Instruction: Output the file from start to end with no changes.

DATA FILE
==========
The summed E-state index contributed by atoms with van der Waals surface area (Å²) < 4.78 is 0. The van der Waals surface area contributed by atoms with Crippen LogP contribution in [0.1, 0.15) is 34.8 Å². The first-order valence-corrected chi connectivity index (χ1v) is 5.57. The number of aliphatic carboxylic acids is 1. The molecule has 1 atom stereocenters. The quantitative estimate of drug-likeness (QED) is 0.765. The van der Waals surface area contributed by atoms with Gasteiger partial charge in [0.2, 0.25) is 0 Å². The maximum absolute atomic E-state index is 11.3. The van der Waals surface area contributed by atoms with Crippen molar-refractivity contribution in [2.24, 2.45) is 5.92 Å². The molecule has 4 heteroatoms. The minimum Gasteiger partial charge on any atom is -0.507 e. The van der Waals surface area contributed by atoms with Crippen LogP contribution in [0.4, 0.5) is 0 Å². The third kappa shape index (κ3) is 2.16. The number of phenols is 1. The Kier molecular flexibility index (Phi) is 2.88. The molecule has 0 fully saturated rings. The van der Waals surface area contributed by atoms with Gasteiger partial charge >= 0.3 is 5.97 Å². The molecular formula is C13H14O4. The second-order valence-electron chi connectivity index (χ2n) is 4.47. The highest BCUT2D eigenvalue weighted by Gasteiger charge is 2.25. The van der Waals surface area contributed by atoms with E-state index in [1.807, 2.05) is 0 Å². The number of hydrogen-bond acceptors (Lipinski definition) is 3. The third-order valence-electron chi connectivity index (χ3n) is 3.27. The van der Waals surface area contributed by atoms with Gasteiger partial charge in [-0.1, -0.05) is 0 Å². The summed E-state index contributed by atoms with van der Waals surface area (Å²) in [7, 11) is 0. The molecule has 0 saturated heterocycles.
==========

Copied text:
The summed E-state index contributed by atoms with van der Waals surface area (Å²) < 4.78 is 0. The van der Waals surface area contributed by atoms with Crippen LogP contribution in [0.1, 0.15) is 34.8 Å². The first-order valence-corrected chi connectivity index (χ1v) is 5.57. The number of aliphatic carboxylic acids is 1. The molecule has 1 atom stereocenters. The quantitative estimate of drug-likeness (QED) is 0.765. The van der Waals surface area contributed by atoms with Gasteiger partial charge in [0.2, 0.25) is 0 Å². The maximum absolute atomic E-state index is 11.3. The van der Waals surface area contributed by atoms with Crippen molar-refractivity contribution in [2.24, 2.45) is 5.92 Å². The molecule has 4 heteroatoms. The minimum Gasteiger partial charge on any atom is -0.507 e. The van der Waals surface area contributed by atoms with Crippen LogP contribution in [0.4, 0.5) is 0 Å². The third kappa shape index (κ3) is 2.16. The number of phenols is 1. The Kier molecular flexibility index (Phi) is 2.88. The molecule has 0 fully saturated rings. The van der Waals surface area contributed by atoms with Gasteiger partial charge >= 0.3 is 5.97 Å². The molecular formula is C13H14O4. The second-order valence-electron chi connectivity index (χ2n) is 4.47. The highest BCUT2D eigenvalue weighted by Gasteiger charge is 2.25. The van der Waals surface area contributed by atoms with E-state index in [1.807, 2.05) is 0 Å². The number of hydrogen-bond acceptors (Lipinski definition) is 3. The third-order valence-electron chi connectivity index (χ3n) is 3.27. The van der Waals surface area contributed by atoms with Gasteiger partial charge in [-0.1, -0.05) is 0 Å². The summed E-state index contributed by atoms with van der Waals surface area (Å²) in [7, 11) is 0. The molecule has 0 saturated heterocycles.